I certainly wanted to see Cairo and its magnificent pyramids in broad daylight, but sometimes life is what happens when you’re busy making other plans.
First, Some Travel Details, Woes and Challenges
Here are some travel notes about scheduling difficult trips. You can skip this if you like, by scrolling down until you the first picture. Others, may want to read about the build-up to the trip…
While I’ve certainly earned a reputation for country hopping at a faster than normal pace, I certainly didn’t plan to have only six hours in one of the most fascinating countries on earth: Egypt, was my country #111. But life is what happens when you’re busy making other plans, right?
See, my original itinerary had me in at 2:30AM and out at 11PM, so at least I had one full day to see the market, and of course those awesome pyramids! Egypt would be one of twelve African nations I’d bite off on this trip, with ten of them being new countries for me, and 16 countries total on this voyage. I’d do it all in three weeks, including Gibraltar and an afternoon in Madrid on the way home. That’s why I couldn’t afford to spend more than a day in Egypt. But only six hours in Egypt???
Blame it on Saudi Arabia.
I’d had this entire trip planned, booked and paid for, months and months in advance. But then, without notice, all of a sudden Saudi tourist visas opened up and became available for a special “Formula E” race. Before this, Saudi Arabia was (and still is, normally) one of the toughest countries to get in to, in the world. It’s one of the few nations on the planet that simply doesn’t offer tourist visas. That leaves travelers like me with very few options. Until this race, pretty much the only way in was by signing up for a very expensive group tour with “business” visas being used. I’d even inquired about this—I was willing to fork out the dough—but these were long tours. The tour companies wanted nothing to do with me and my two- or three-day itinerary. I simply couldn’t find a way in before.
When I got news that Saudi Arabia was opening their doors to tourists for this race event, I got super bummed that I’d already had a trip—a huge trip—planned during the same time. Like all of my trips, this one included a ton of countries, in a short amount of time. I just didn’t have the time to break away to visit Saudi Arabia even if I wanted to—I had countries stacked back-to-back-to-back.
As December grew nearer, I witnessed dozens of my fellow globe-trotting friends making plans to be in Saudi Arabia for the race. They were all taking this rare opportunity to get into a country usually so sealed off. It was like I was a kid who’s never been to Disneyland, watching all my friends plan a trip to Disneyland…without me! I hated it!
As the date of the race came closer, I couldn’t take it anymore. I opened up my itinerary to see if there was any way possible—any small hole in my plans—where I could skip over to Riyadh, even for a day. And I hit a bull’s eye.
Meant to Be
My original itinerary was London to Egypt to Sudan, and so on. Wouldn’t you know it, there were direct flights from Egypt to Riyadh, and Riyadh to Sudan. And the flight times were just about perfect. Of course, I’d forgo my one full day in Egypt, but I figured that could visit Egypt anytime (open visa policy), and Cairo is a major hub to Africa and the Middle East, so chances are I’d need to come back through here anyway. It was settled. Cairo would get the shaft so I could see Saudi.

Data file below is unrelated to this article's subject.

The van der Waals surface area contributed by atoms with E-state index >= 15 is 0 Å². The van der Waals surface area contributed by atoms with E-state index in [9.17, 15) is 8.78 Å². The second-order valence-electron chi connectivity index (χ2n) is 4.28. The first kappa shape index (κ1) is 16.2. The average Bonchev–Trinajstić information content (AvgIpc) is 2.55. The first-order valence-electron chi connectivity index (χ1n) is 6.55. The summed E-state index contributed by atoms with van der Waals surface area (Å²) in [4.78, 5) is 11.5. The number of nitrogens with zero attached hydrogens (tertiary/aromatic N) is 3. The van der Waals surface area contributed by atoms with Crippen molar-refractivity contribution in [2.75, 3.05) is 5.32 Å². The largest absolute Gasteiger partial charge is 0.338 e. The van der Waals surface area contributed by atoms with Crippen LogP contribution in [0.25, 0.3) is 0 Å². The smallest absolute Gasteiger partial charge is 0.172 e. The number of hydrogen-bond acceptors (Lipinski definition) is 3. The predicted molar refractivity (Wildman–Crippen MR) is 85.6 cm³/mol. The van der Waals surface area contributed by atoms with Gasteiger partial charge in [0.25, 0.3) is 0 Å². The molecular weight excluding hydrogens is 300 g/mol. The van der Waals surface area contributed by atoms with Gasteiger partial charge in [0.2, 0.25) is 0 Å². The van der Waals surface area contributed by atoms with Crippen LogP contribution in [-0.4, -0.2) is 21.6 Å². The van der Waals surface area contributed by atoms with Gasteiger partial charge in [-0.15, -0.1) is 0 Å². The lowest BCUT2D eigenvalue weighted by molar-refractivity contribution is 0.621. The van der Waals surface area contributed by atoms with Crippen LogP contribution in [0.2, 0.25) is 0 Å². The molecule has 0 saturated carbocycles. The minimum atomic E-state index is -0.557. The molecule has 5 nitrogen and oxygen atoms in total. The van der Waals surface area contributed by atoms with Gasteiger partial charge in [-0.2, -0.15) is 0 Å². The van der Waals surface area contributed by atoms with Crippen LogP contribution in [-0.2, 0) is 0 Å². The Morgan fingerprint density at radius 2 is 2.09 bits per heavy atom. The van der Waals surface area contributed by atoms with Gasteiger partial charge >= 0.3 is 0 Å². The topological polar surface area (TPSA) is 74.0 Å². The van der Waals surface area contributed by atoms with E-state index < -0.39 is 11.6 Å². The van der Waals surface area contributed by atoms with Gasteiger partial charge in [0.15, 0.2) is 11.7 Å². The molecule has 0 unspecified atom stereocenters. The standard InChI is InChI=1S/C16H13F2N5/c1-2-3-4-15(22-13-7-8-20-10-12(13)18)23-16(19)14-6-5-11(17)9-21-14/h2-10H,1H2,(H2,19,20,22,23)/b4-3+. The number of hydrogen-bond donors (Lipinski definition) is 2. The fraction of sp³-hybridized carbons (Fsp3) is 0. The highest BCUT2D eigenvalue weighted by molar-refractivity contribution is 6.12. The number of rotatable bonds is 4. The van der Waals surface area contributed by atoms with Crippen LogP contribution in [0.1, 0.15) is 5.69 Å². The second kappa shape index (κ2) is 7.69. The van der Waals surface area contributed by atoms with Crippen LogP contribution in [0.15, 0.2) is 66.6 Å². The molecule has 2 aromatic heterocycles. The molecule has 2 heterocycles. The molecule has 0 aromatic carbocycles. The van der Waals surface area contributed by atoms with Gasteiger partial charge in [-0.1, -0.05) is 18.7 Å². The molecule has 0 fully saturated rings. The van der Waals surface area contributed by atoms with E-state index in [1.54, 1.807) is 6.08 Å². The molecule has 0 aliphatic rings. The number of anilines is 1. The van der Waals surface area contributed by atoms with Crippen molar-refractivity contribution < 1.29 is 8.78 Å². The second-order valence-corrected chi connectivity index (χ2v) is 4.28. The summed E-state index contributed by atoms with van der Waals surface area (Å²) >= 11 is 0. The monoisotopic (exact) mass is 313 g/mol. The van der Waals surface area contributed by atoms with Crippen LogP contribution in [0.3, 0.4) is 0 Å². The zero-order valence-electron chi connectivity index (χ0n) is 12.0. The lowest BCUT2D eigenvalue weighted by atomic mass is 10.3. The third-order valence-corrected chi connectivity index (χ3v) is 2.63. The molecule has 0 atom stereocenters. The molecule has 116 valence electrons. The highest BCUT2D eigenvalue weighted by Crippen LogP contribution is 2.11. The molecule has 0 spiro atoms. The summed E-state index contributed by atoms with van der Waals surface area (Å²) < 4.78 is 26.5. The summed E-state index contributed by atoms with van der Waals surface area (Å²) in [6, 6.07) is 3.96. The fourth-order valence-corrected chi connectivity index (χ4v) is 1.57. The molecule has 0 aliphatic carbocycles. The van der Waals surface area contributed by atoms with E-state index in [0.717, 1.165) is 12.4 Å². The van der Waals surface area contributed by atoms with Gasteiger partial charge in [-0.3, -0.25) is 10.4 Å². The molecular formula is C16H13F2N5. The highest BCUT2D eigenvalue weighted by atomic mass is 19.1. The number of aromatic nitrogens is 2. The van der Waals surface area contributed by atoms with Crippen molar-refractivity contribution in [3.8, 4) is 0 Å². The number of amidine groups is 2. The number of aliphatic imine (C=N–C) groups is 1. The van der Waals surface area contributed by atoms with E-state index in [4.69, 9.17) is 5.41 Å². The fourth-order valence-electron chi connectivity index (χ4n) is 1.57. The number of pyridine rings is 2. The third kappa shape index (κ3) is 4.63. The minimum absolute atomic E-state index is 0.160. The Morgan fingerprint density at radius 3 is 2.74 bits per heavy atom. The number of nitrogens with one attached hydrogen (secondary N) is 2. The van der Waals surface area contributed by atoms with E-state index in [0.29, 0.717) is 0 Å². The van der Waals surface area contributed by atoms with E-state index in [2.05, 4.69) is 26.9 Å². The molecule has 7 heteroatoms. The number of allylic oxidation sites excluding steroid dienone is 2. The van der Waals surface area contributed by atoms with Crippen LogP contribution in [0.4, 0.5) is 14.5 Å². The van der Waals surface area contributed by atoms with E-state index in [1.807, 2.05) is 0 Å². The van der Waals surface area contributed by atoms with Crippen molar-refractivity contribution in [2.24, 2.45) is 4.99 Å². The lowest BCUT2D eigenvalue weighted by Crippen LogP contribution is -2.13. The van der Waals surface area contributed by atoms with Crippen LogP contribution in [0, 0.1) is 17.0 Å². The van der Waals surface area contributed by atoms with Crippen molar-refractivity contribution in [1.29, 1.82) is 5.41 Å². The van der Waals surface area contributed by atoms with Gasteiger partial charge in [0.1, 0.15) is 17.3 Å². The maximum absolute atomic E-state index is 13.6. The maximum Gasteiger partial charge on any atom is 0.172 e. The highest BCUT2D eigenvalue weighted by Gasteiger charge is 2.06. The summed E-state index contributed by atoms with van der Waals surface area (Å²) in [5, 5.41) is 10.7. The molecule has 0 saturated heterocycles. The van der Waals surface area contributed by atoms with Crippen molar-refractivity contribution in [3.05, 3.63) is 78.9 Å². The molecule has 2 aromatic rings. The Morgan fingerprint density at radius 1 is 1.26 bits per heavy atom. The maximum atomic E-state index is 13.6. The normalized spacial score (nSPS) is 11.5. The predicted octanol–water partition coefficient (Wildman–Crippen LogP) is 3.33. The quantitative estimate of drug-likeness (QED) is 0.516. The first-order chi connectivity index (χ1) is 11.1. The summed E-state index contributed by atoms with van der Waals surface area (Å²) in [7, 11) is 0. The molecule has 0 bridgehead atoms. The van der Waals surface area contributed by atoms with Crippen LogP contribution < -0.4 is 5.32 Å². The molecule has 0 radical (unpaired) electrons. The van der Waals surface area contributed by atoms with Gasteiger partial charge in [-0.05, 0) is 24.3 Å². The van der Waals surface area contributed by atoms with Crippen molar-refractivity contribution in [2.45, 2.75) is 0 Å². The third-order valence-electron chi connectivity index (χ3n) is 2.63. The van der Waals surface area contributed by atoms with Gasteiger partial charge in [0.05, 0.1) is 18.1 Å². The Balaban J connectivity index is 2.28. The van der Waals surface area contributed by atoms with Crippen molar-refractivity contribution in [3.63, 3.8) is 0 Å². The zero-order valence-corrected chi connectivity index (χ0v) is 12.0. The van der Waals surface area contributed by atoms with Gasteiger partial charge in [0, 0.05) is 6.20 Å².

Which brings me back to my six-hour extravaganza of a visit to Egypt. I’d land at 2:30AM and fly out that same morning at 8:30AM. And I’ll be damned if I was going to stay in the airport. An airport connection not only doesn’t even count as a real “visit” to me anyway, but I’d already booked a non-refundable room at a nice hotel near the pyramids. So it was settled. I’d land, freshen up at the hotel, try and get a glimpse (and a selfie) of those amazing pyramids at sunrise, and then head back to the airport for my flight to Riyadh.
Getting out of the Cairo airport was a breeze. There was only one person ahead of me in the immigration line and I’d purchased an eVisa ahead of time. I didn’t check any luggage, so I was out on the curb and in my cab by 2:57AM. In the baggage claim area, I’d arranged a ride to the hotel and back to the airport, with a stop for pyramid pictures, all for $70, which I thought was a fair deal.
So far, everything was going according to plan, as we barreled down the wide streets of Cairo, with four lanes on each side, separated by a median with big palms wrapped in Christmas lights. I immediately liked Cairo. A lot. It was a big city, but not a “new” big city, like Dubai, which was built overnight. I could tell this was a city with history, and one still making progress. We passed new skyscrapers next to buildings that looked like they were built in the 1800s. And I was surprised at how many places were open at 3AM in the morning. From restaurants and convenient stores, to electronics and even a jewelry store, it looked like every fourth or fifth storefront was open.
I’d gotten some great airplane sleep on the way over from the US, so I was wide-awake. Arriving at 3AM was kind of weird: my brain and my body didn’t know if it was really, really late, or really, really early. My taxi driver, Ataf, finally pulled into my hotel at 3:35AM, and told me to be out front at 4:45 so we could see the pyramids and make it back to the airport in time.
Ironically the hotel upgraded me to a suite. This would be shortest time I’d ever stay at a hotel, making it the most expensive shower ever! The welcome bowl of fresh fruit and the plate of Egyptian pastries waiting for me in my room saved my life! I enjoyed the hot shower after traveling for the past 30+ hours, and soon I was checked out and at the curb for my pickup. Ataf was right on time, just like he promised.